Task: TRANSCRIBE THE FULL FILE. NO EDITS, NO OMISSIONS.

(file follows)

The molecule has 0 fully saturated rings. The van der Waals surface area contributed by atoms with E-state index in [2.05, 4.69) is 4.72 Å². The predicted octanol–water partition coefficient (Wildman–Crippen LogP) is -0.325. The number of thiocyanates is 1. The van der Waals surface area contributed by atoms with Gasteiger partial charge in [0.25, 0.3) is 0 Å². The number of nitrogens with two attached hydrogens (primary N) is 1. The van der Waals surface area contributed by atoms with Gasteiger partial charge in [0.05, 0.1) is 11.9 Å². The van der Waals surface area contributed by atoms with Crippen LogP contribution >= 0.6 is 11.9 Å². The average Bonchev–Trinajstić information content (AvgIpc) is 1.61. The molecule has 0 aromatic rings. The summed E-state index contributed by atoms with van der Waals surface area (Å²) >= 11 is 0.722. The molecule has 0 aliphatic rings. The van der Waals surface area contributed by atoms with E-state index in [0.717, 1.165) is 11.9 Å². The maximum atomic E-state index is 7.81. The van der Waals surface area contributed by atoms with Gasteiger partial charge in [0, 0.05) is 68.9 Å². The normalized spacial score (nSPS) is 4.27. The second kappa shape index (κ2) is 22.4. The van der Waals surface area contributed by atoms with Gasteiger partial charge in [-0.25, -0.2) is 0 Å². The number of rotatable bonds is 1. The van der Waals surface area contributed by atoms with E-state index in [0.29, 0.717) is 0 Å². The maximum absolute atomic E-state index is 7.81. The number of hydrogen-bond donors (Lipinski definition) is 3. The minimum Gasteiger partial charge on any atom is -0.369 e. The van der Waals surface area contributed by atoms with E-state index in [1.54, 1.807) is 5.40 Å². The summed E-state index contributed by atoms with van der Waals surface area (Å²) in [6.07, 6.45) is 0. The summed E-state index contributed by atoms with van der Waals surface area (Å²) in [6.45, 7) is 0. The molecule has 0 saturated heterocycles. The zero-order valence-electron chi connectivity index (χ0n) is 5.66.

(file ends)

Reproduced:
The molecule has 0 fully saturated rings. The van der Waals surface area contributed by atoms with E-state index in [2.05, 4.69) is 4.72 Å². The predicted octanol–water partition coefficient (Wildman–Crippen LogP) is -0.325. The number of thiocyanates is 1. The van der Waals surface area contributed by atoms with Gasteiger partial charge in [0.25, 0.3) is 0 Å². The number of nitrogens with two attached hydrogens (primary N) is 1. The van der Waals surface area contributed by atoms with Gasteiger partial charge in [0.05, 0.1) is 11.9 Å². The van der Waals surface area contributed by atoms with Crippen LogP contribution >= 0.6 is 11.9 Å². The average Bonchev–Trinajstić information content (AvgIpc) is 1.61. The molecule has 0 aromatic rings. The summed E-state index contributed by atoms with van der Waals surface area (Å²) >= 11 is 0.722. The molecule has 0 aliphatic rings. The van der Waals surface area contributed by atoms with E-state index in [0.717, 1.165) is 11.9 Å². The maximum atomic E-state index is 7.81. The van der Waals surface area contributed by atoms with Gasteiger partial charge in [0, 0.05) is 68.9 Å². The normalized spacial score (nSPS) is 4.27. The second kappa shape index (κ2) is 22.4. The van der Waals surface area contributed by atoms with Gasteiger partial charge in [-0.25, -0.2) is 0 Å². The number of rotatable bonds is 1. The van der Waals surface area contributed by atoms with E-state index in [0.29, 0.717) is 0 Å². The maximum absolute atomic E-state index is 7.81. The number of hydrogen-bond donors (Lipinski definition) is 3. The minimum Gasteiger partial charge on any atom is -0.369 e. The van der Waals surface area contributed by atoms with E-state index in [1.54, 1.807) is 5.40 Å². The summed E-state index contributed by atoms with van der Waals surface area (Å²) in [6.07, 6.45) is 0. The summed E-state index contributed by atoms with van der Waals surface area (Å²) in [6.45, 7) is 0. The molecule has 0 saturated heterocycles. The zero-order valence-electron chi connectivity index (χ0n) is 5.66.